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D

uring the last decade the rapid and growing demand for

wearable electronic devices such as biomedical

implants, smart cards or wireless sensors has triggered

a great revolution in the field of energy storage devices.Within this

context, the research and development of ultra-high performance

micro-batteries and micro-supercapacitors results in great interest

for integration into such systems. Thereby, micro-power sources for

energy harvesting, for example micro-supercapacitors, have

awakened an enormous interest in our society. In recent years,

several strategies have been devoted to increasing the energy and

power densities of these devices by designing advanced electrode

architectures, investigating innovative nanostructured materials

and electrolytes, or understanding the energy storage

mechanisms at the electrode-electrolyte interface. In spite of the

tremendous efforts carried out in this direction, the advent of

common-use miniaturised energy storage units remains a big

challenge for our society.

Research activities

Over the past years, CEA/INAC launched an important research

activity in the field of electrochemical energy storage, building on

its wide competences in the domain of silicon-based

nanostructured materials and on its state-of-the-art facilities for

the electrochemical characterisation of prototypes, as well as the

elaboration of electrodes. From the material perspective, INAC has

elaborated the bottom-up growth of highly doped silicon

nanowires (SiNW) by means of chemical vapour deposition (CVD)

using gold as catalyst. This strategy was designed regarding the

compatibility of this material with the microelectronics industry for

the building and miniaturisation of ‘on-chip’ micro-electronic

devices. In addition, SiNWs exhibit unique properties in terms of a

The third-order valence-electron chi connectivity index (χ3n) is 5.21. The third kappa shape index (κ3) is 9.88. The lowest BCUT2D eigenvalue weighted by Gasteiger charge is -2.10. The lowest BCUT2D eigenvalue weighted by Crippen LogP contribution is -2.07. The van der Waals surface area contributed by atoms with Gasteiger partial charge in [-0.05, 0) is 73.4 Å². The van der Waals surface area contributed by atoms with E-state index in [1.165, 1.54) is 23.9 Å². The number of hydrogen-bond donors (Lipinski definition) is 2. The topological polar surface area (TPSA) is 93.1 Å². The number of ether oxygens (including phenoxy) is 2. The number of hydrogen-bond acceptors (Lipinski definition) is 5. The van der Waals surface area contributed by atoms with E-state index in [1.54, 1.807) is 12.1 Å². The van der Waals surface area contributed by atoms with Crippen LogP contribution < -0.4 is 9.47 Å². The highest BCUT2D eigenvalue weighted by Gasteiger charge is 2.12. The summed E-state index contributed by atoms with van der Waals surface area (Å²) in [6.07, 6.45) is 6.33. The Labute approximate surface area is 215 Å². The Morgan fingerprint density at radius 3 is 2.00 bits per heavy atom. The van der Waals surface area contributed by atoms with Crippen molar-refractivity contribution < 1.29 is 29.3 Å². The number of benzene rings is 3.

long cycling life, fast charging-discharging rate, wide operating

temperature range, and high power density, making them potential

candidates to be employed as energy storage electrodes. As a

result, INAC has consolidated its leadership in this area through

the co-ordination of several international and national projects.

Presently, NEST (Nanowires for Energy STorage) is a representative

collaborative research project – co-ordinated by Dr Gérard Bidan

(INAC) and funded under the Seventh Framework Programme –

encompassing four academic partners and two companies. This

project aims at developing ultra-high performance micro-

supercapacitors based on SiNWs by combining different

approaches based on four important pillars:

a) Electrode: INAC develops highly active surface electrodes

through the concept based on SiNWs’ hyper-nanostructure (Si

nanotrees, SiNTr), which allows the enhancement of specific

capacitance related to the energy storage capacity. In

collaboration with the Fraunhofer Institute for Applied Solid

State Physics, the Si nanostructures are coated with doped

nano-diamond films in order to enhance conductivity;

b) Electrolyte: In collaboration with the German company Iolitec

we design advanced electrolytes based on ionic liquid

structures in order to obtain a wide operating temperature

range (e.g. -70°C up to 90°C) and large electrochemical

windows (up to 4V);

c) Functionalisation: Deposition of pseudo-capacitive materials

on SiNTrs, for example conducting polymers or transition metal

oxides, represents a promising strategy to enhance the

electrochemical properties in terms of energy and power

densities. In this task, important collaborations between INAC

and CSIC (Barcelona) have been carried out; and

d) Device: Elaboration and testing of prototypes inspired by

commercial technologies based on pouch and coin cells in

tight collaboration with industrial and academic partners

The Institute of Nanoscience and Cryogenics (INAC) at CEA Grenoble, France,

develops novel concepts based on silicon nanostructures for efficient

electrochemical energy storage

Energy storage

50

I S S U E S E V E N

H O R I Z O N 2 0 2 0 P R O J E C T S : P O R TA L

www.horizon2020projects.com

P R O F I L E

S P E C I A L F E AT U R E : M AT E R I A L S

Fig. 1 a) Ragone plot of the energy storage domains for various energy

conversion systems; b) Branched silicon nanowires; c) SiNTrs coated

with an electroactive conducting polymer; and d) SiNWs produced at

large scale